It's always nice when the rainy Spring weather finally pushes off for a while and allows some sunshine to show up during the day. Everybody seems to have a little more bounce in their step when the skies are bright blue and there's a bit of green growing everywhere you see.
My favorite green is at the baseball field, and so I spend a lot of my extra time going to Spring ball games--pro, semi-pro, even high-school games. Baseball is just better in person; something about the way the field looks, and the way you can watch everything happening in big-picture style, it just can't be beat. I love football, in the fall, but there's no comparison--football's a perfect TV sport, but baseball's better live. It's more leisurely, less frenetic, and I still keep score with a pad and a pencil, just the way that my dad taught me.
What's odd, though, is what happens when you catch a baseball game on TV, after watching so many games live. It's crazy to me how everything on the screen seems to have such incredible detail; you can see the tiny smudges of dirt on the player's sleeve, the little knocks in the wooden bats. It almost feels like you can see every individual blade of grass in the field. It's a little unnerving, to be honest, how much microscopic detail you can take in. High-definition TVs are amazing, no doubt, and of course I love watching sporting events on them, but it feels a little strange to see things better than any normal human eye can process. Almost surreal, even.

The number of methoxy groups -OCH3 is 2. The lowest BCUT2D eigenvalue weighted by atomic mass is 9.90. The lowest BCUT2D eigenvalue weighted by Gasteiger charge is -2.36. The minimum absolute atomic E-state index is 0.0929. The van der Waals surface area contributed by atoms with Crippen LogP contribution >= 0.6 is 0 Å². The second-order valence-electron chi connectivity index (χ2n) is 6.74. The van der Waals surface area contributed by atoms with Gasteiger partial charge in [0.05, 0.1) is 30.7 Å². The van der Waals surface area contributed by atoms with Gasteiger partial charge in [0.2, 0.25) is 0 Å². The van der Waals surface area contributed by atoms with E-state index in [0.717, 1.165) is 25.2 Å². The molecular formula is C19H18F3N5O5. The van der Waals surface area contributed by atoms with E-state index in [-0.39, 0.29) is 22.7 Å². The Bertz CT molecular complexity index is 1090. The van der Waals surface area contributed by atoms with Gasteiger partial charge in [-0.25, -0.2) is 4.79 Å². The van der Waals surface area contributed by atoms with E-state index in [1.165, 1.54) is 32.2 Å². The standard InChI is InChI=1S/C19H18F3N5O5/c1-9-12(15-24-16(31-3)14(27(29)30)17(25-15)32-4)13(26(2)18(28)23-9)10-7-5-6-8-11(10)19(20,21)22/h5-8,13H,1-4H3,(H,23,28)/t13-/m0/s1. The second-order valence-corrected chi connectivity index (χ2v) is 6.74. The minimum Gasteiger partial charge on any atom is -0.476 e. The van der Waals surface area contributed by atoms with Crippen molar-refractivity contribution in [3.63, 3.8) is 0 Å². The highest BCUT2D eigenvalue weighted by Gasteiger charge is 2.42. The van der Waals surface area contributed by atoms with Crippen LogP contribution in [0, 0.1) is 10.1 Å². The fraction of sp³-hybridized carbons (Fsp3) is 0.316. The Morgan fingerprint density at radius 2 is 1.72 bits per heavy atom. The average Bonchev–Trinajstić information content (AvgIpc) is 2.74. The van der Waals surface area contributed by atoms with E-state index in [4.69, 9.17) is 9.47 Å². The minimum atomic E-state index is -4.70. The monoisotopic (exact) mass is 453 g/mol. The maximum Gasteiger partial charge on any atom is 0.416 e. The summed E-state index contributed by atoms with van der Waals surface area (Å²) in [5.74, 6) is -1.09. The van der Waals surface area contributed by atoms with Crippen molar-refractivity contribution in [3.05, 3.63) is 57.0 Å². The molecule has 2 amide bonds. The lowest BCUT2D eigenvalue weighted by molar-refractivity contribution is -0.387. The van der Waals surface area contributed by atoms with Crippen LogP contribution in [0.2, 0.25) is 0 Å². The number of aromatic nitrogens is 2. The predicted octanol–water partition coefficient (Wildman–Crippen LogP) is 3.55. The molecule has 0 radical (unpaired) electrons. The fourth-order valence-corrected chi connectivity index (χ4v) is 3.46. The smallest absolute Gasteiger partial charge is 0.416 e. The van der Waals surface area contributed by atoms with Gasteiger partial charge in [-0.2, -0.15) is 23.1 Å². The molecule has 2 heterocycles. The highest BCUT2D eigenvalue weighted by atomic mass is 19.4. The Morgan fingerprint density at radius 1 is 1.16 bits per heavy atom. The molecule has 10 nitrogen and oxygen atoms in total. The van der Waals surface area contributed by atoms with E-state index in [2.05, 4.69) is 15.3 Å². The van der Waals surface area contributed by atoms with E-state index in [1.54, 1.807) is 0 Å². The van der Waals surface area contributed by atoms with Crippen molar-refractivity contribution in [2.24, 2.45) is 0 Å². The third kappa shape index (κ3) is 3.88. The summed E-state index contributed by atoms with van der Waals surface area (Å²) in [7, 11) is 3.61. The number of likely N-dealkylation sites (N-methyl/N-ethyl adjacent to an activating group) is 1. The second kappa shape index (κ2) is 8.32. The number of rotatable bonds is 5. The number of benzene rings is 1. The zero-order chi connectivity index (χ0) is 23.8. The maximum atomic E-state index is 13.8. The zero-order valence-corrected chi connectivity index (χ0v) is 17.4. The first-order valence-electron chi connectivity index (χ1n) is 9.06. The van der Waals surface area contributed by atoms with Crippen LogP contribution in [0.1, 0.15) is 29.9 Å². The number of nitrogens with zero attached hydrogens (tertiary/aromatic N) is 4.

Of course, it's no secret that my old-man eyes haven't exactly been "high-definition quality" for quite a while now. At the ball game I spend a lot of time flipping my sunglasses off and grabbing my reading glasses to look at the score sheet. (I use one of my wife's eyeglasses-chains to keep the glasses around my neck; probably not the most stylish look for me, but effective.)
Sometimes, when a high fly-ball goes arcing into the sky, it takes me a moment to figure out exactly where it's at; thank God I no longer play centerfield any more. (Not to brag, but I did hit .311 junior year in high school, with only 2 errors.) I know some fans can tell the difference between a sinker and a change-up from the cheap seats, but I'm not one of them. And I tend to trust the umpire with the balls-and-strikes calls; if the home fans get unruly about a bad call I'll of course join in in the booing, but that's just for fun.
None of these "vision issues" make going to the ball game any less enjoyable, by the way. It's still a blast, even if I can't see everything like I used to. I guess I learned a while ago that there are some things you just accept without spending a lot of time fretting about. If my wife or son suggests that they drive at night on the last leg of a vacation trip, for example, I'm not going to pitch a fit, get all prideful. They do see better than me; my eyes are fine, and I get new glasses every year, but they're better at night. So I give 'em the keys.
It's a trick I've learned--if you don't want to get bogged down by thinking about what you used to have in the past, you instead focus on the future. It's hard to get too down or mournful whey you have so many things to look forward to. I guess that's why I like baseball so much in the Spring and Summer--there's always a brand-new game tomorrow.
Until Next Week,